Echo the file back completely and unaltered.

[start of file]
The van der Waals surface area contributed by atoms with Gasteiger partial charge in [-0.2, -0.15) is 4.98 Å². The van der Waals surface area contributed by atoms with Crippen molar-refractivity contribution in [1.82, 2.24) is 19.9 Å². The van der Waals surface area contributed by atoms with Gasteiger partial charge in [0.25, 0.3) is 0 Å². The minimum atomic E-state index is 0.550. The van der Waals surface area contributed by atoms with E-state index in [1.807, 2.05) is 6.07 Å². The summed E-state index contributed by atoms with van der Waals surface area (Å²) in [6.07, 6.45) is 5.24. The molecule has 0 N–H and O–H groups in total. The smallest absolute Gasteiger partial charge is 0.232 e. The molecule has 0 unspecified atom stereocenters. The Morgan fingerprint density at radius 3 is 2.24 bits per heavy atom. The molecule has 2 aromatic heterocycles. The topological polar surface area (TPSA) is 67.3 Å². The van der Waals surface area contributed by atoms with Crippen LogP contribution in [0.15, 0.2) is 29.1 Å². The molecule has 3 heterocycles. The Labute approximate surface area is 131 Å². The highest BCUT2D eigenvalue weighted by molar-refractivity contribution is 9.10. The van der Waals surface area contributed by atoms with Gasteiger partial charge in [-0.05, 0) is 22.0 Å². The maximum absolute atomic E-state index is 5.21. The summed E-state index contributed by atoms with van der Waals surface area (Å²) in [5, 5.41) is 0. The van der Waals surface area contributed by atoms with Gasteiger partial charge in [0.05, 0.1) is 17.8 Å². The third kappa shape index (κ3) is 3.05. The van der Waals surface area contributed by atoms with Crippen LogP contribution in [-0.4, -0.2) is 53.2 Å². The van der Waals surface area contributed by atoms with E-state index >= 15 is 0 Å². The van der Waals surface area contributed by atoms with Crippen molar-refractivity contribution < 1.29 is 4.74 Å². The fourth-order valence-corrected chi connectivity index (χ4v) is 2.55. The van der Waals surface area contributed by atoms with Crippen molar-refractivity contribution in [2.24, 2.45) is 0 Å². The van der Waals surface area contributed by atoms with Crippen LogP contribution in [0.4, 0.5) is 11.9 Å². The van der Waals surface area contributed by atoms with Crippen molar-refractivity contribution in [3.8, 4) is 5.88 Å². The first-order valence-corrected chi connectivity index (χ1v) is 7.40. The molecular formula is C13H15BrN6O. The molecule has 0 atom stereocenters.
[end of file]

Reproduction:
The van der Waals surface area contributed by atoms with Gasteiger partial charge in [-0.2, -0.15) is 4.98 Å². The van der Waals surface area contributed by atoms with Crippen molar-refractivity contribution in [1.82, 2.24) is 19.9 Å². The van der Waals surface area contributed by atoms with Gasteiger partial charge in [0.25, 0.3) is 0 Å². The minimum atomic E-state index is 0.550. The van der Waals surface area contributed by atoms with E-state index in [1.807, 2.05) is 6.07 Å². The summed E-state index contributed by atoms with van der Waals surface area (Å²) in [6.07, 6.45) is 5.24. The molecule has 0 N–H and O–H groups in total. The smallest absolute Gasteiger partial charge is 0.232 e. The molecule has 0 unspecified atom stereocenters. The Morgan fingerprint density at radius 3 is 2.24 bits per heavy atom. The molecule has 2 aromatic heterocycles. The topological polar surface area (TPSA) is 67.3 Å². The van der Waals surface area contributed by atoms with Crippen LogP contribution in [0.15, 0.2) is 29.1 Å². The molecule has 3 heterocycles. The Labute approximate surface area is 131 Å². The highest BCUT2D eigenvalue weighted by molar-refractivity contribution is 9.10. The van der Waals surface area contributed by atoms with Gasteiger partial charge in [-0.05, 0) is 22.0 Å². The maximum absolute atomic E-state index is 5.21. The summed E-state index contributed by atoms with van der Waals surface area (Å²) in [5, 5.41) is 0. The van der Waals surface area contributed by atoms with Gasteiger partial charge in [0.05, 0.1) is 17.8 Å². The third kappa shape index (κ3) is 3.05. The van der Waals surface area contributed by atoms with Crippen LogP contribution in [-0.4, -0.2) is 53.2 Å². The van der Waals surface area contributed by atoms with E-state index >= 15 is 0 Å². The van der Waals surface area contributed by atoms with Crippen molar-refractivity contribution < 1.29 is 4.74 Å². The fourth-order valence-corrected chi connectivity index (χ4v) is 2.55. The van der Waals surface area contributed by atoms with Crippen molar-refractivity contribution in [2.24, 2.45) is 0 Å². The van der Waals surface area contributed by atoms with Crippen LogP contribution in [0.4, 0.5) is 11.9 Å². The van der Waals surface area contributed by atoms with Crippen molar-refractivity contribution in [3.8, 4) is 5.88 Å². The first-order valence-corrected chi connectivity index (χ1v) is 7.40. The molecular formula is C13H15BrN6O. The molecule has 0 atom stereocenters.